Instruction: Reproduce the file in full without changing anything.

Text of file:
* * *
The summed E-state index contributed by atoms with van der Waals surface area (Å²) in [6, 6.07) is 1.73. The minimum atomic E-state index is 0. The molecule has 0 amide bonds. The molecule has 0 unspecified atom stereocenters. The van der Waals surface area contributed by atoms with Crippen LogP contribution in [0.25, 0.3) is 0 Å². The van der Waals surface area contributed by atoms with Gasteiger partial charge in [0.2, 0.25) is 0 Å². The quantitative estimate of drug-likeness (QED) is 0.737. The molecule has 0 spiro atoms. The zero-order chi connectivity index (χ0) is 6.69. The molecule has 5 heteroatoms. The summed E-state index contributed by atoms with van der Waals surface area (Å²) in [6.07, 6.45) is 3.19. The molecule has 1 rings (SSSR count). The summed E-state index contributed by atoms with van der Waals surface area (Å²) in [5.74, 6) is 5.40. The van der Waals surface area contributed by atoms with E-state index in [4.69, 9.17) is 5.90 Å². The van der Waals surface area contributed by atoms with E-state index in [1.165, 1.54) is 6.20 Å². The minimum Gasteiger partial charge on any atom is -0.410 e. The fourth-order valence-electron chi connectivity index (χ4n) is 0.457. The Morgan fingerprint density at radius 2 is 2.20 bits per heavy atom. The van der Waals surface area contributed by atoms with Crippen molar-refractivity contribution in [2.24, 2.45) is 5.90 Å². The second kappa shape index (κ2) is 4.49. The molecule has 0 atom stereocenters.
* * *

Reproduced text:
The summed E-state index contributed by atoms with van der Waals surface area (Å²) in [6, 6.07) is 1.73. The minimum atomic E-state index is 0. The molecule has 0 amide bonds. The molecule has 0 unspecified atom stereocenters. The van der Waals surface area contributed by atoms with Crippen LogP contribution in [0.25, 0.3) is 0 Å². The van der Waals surface area contributed by atoms with Gasteiger partial charge in [0.2, 0.25) is 0 Å². The quantitative estimate of drug-likeness (QED) is 0.737. The molecule has 0 spiro atoms. The zero-order chi connectivity index (χ0) is 6.69. The molecule has 5 heteroatoms. The summed E-state index contributed by atoms with van der Waals surface area (Å²) in [6.07, 6.45) is 3.19. The molecule has 1 rings (SSSR count). The summed E-state index contributed by atoms with van der Waals surface area (Å²) in [5.74, 6) is 5.40. The van der Waals surface area contributed by atoms with E-state index in [4.69, 9.17) is 5.90 Å². The van der Waals surface area contributed by atoms with E-state index in [1.165, 1.54) is 6.20 Å². The minimum Gasteiger partial charge on any atom is -0.410 e. The fourth-order valence-electron chi connectivity index (χ4n) is 0.457. The Morgan fingerprint density at radius 2 is 2.20 bits per heavy atom. The van der Waals surface area contributed by atoms with Crippen molar-refractivity contribution in [2.24, 2.45) is 5.90 Å². The second kappa shape index (κ2) is 4.49. The molecule has 0 atom stereocenters.